Life Membership in the Brandeis Women's 
Committee, Mrs. Rose lauded the work done 
by the National Women's Committee, which 
is the only women's organization in the coun- 
try dedicated to the support of every phase 
of a university library. Said Mrs. Rose: 

"The Women's Committee is solely a 
membership organization, does no fund rais- 
ing and obtains funds only through $100 Life 
Memberships and $5 Annual Memberships. 

"It is a real tribute to the energy and re- 
sourcefulness of the women that the Brandeis 
Library, only 1000 books when the I'niver- 
sity opened, today has received more than 
70.000 volumes as a result of their efforts." 


I he evergrowing national support for scholarship assistance and Teaching Fellowships at Brandeis 
I niversity is reflected by the following list of benefactions as announced by Morris S. Shapiro, chair- 
man of the Trustees" Scholarship Committee, at the beginning of the current academic term. Of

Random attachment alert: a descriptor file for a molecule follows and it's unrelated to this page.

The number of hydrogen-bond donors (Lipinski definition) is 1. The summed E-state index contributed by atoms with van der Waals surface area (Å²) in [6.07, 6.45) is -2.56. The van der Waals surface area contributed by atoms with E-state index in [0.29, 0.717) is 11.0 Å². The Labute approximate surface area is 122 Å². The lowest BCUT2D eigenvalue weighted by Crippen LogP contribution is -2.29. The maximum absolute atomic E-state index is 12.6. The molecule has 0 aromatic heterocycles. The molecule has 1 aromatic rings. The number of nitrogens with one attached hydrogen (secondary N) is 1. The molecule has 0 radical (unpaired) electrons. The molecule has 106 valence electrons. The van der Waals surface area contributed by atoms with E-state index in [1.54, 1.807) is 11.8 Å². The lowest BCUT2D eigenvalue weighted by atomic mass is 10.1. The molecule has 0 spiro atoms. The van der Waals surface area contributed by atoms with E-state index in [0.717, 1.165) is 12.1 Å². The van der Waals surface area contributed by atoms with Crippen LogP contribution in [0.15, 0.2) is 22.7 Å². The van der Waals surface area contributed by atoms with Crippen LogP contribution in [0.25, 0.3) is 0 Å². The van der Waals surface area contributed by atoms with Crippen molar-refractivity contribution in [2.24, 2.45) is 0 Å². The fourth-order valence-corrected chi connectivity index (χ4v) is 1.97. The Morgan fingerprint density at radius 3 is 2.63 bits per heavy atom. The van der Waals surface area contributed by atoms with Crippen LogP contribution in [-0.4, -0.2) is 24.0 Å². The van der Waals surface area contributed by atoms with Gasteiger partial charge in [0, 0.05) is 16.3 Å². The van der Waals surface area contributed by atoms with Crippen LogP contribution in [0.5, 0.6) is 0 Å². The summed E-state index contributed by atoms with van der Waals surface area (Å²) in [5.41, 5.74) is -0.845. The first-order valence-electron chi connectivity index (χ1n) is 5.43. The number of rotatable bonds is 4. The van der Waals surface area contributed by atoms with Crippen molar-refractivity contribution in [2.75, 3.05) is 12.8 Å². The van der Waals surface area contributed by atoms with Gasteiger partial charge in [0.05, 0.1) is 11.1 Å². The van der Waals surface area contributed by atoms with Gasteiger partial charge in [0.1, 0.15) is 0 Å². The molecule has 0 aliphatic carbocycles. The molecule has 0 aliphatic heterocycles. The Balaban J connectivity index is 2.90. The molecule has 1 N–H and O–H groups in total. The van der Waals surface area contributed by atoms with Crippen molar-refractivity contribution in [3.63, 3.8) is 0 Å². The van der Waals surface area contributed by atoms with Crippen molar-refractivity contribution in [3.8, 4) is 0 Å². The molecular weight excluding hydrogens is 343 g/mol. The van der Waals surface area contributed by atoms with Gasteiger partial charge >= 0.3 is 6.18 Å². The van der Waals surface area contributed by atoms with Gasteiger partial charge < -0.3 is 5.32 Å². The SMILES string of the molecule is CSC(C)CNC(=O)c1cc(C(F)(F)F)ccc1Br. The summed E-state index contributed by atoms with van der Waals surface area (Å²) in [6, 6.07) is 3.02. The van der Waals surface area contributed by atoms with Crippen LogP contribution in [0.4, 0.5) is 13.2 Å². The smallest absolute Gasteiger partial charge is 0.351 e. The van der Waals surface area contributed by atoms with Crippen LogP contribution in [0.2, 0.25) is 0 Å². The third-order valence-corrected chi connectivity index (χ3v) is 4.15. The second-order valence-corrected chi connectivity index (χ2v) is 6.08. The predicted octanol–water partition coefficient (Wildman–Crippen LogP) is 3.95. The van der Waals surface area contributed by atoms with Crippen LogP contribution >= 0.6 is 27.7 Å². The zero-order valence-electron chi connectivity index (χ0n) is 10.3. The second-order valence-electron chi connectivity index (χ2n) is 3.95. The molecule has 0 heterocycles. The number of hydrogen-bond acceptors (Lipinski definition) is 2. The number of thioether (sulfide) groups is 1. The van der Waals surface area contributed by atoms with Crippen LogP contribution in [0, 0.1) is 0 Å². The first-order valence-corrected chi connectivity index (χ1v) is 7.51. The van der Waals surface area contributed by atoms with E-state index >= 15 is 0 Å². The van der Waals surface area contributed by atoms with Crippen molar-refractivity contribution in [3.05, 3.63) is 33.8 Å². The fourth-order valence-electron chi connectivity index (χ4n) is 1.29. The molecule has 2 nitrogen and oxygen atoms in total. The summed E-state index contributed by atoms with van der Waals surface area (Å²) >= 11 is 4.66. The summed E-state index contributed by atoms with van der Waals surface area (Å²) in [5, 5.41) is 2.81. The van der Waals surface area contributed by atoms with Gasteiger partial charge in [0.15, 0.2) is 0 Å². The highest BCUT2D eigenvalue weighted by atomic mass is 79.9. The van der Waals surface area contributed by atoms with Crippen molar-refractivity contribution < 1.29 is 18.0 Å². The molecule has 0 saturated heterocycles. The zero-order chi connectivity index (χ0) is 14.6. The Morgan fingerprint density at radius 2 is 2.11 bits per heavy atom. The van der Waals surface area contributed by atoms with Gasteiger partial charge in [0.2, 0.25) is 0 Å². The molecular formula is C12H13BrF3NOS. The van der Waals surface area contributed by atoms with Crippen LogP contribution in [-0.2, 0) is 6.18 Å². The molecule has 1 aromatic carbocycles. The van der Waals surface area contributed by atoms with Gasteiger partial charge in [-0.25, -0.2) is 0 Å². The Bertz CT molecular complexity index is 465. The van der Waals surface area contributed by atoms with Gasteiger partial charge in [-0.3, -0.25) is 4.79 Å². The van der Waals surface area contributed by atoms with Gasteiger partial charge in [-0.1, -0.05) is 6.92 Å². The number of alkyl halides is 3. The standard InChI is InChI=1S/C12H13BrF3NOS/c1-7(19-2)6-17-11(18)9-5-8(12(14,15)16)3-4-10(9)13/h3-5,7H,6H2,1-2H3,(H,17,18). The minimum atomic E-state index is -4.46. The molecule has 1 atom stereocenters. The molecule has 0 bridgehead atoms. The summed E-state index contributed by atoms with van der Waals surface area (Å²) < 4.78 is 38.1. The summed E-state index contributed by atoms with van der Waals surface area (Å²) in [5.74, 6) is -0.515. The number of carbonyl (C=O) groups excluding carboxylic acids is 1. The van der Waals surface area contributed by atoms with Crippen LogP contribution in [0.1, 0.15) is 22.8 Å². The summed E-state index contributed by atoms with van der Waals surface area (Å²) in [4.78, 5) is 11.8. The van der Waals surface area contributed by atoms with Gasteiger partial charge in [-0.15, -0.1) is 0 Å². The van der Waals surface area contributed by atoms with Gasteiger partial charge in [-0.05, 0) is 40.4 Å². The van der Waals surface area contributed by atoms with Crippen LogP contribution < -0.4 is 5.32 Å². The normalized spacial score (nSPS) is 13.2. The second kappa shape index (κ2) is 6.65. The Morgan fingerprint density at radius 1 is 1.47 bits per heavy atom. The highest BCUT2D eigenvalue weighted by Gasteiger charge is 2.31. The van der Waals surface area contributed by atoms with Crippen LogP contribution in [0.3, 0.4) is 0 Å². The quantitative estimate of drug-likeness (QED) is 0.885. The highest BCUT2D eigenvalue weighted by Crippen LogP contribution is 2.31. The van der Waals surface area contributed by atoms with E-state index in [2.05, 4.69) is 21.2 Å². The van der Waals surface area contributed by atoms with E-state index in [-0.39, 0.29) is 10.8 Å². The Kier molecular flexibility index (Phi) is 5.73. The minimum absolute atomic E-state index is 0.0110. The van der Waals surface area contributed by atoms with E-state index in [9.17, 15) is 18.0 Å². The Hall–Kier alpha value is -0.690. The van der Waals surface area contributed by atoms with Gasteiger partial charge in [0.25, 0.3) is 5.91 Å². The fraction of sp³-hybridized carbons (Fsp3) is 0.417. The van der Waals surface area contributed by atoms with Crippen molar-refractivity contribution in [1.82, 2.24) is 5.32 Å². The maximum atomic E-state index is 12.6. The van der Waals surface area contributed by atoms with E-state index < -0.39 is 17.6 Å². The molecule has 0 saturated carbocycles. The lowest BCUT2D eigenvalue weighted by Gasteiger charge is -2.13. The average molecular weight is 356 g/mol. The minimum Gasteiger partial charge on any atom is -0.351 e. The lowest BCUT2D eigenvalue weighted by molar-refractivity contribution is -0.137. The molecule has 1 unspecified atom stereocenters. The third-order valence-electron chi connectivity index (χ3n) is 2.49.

\ital importance to the Ihiiversity are the Teaching Fellowships which bolster instruction and at the 
>aine time enable promising graduate students to gain valuable teaching experience while continuing 
their studies. Of equal importance to those seeking an education are the scholarships at Brandeis made 
piissible by generous benefactors. 




SAMUEL S. CARL Teaching Fellowship es- 
tablished by Mr. Samuel S. Carl of Niagara 
Falls, N. Y., in memory of Mr. Max Carl. 

MAX FACTOR Memorial Teaching Fellow- 
ship in Chemistry established by the Max 
Factor Memorial Fund of Hollywood, Calif. 

ANNA C. GREENSTONE Memorial Fellow- 
ship established by her children. Mr. Charles 
R. Greenstone, San Francisco, Calif., Mr. 
Stanford M. Green, Cleveland, Ohio, and Mrs. 
Simon Rubin, New Bedford, Mass. 

lowship established by Messrs. Nathan and 
John Lurie, Detroit, Mich. 

BEN OURISMAN Teaching Fellowship es- 
tablished as a three-year fellowship by Mr. 
Ben Ourisman, Washington, D. C. 

JULIUS ROSENWALD Teaching Fellow- 
ships, k series of teaching fellowships in 
memory of the distinguished philanthropist, 
Julius Rosenwald, established by his daugh- 
ter, Mrs. Adele Rosenwald Levy, to subsidize 
the development and teaching of gifted grad- 
uate students. 

ISRAEL SACHS Teaching Fellowship in